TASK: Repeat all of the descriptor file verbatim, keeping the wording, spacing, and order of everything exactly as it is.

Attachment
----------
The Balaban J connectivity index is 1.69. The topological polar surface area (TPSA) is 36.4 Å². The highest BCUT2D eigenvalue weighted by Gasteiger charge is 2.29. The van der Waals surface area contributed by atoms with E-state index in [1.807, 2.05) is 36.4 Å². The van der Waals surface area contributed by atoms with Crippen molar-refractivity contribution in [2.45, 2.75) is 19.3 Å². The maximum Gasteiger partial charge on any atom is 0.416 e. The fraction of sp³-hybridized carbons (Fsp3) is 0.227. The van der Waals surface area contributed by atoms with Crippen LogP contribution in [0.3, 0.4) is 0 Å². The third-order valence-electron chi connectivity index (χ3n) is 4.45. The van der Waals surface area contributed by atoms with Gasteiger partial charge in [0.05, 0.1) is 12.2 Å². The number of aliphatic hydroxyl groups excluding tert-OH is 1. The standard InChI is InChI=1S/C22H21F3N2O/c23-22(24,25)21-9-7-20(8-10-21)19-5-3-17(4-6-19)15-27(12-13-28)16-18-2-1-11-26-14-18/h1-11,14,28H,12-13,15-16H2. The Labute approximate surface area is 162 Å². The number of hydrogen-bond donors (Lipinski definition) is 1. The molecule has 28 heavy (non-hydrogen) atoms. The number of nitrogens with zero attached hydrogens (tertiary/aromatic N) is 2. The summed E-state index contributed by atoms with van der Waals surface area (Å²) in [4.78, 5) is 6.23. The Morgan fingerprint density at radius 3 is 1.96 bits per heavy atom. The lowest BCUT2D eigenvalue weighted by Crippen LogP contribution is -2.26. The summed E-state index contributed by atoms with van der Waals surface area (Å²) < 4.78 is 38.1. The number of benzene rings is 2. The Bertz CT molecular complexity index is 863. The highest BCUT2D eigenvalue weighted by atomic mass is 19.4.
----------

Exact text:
The Balaban J connectivity index is 1.69. The topological polar surface area (TPSA) is 36.4 Å². The highest BCUT2D eigenvalue weighted by Gasteiger charge is 2.29. The van der Waals surface area contributed by atoms with E-state index in [1.807, 2.05) is 36.4 Å². The van der Waals surface area contributed by atoms with Crippen molar-refractivity contribution in [2.45, 2.75) is 19.3 Å². The maximum Gasteiger partial charge on any atom is 0.416 e. The fraction of sp³-hybridized carbons (Fsp3) is 0.227. The van der Waals surface area contributed by atoms with Crippen LogP contribution in [0.3, 0.4) is 0 Å². The third-order valence-electron chi connectivity index (χ3n) is 4.45. The van der Waals surface area contributed by atoms with Gasteiger partial charge in [0.05, 0.1) is 12.2 Å². The number of aliphatic hydroxyl groups excluding tert-OH is 1. The standard InChI is InChI=1S/C22H21F3N2O/c23-22(24,25)21-9-7-20(8-10-21)19-5-3-17(4-6-19)15-27(12-13-28)16-18-2-1-11-26-14-18/h1-11,14,28H,12-13,15-16H2. The Labute approximate surface area is 162 Å². The number of hydrogen-bond donors (Lipinski definition) is 1. The molecule has 28 heavy (non-hydrogen) atoms. The number of nitrogens with zero attached hydrogens (tertiary/aromatic N) is 2. The summed E-state index contributed by atoms with van der Waals surface area (Å²) in [4.78, 5) is 6.23. The Morgan fingerprint density at radius 3 is 1.96 bits per heavy atom. The lowest BCUT2D eigenvalue weighted by Crippen LogP contribution is -2.26. The summed E-state index contributed by atoms with van der Waals surface area (Å²) < 4.78 is 38.1. The number of benzene rings is 2. The Bertz CT molecular complexity index is 863. The highest BCUT2D eigenvalue weighted by atomic mass is 19.4.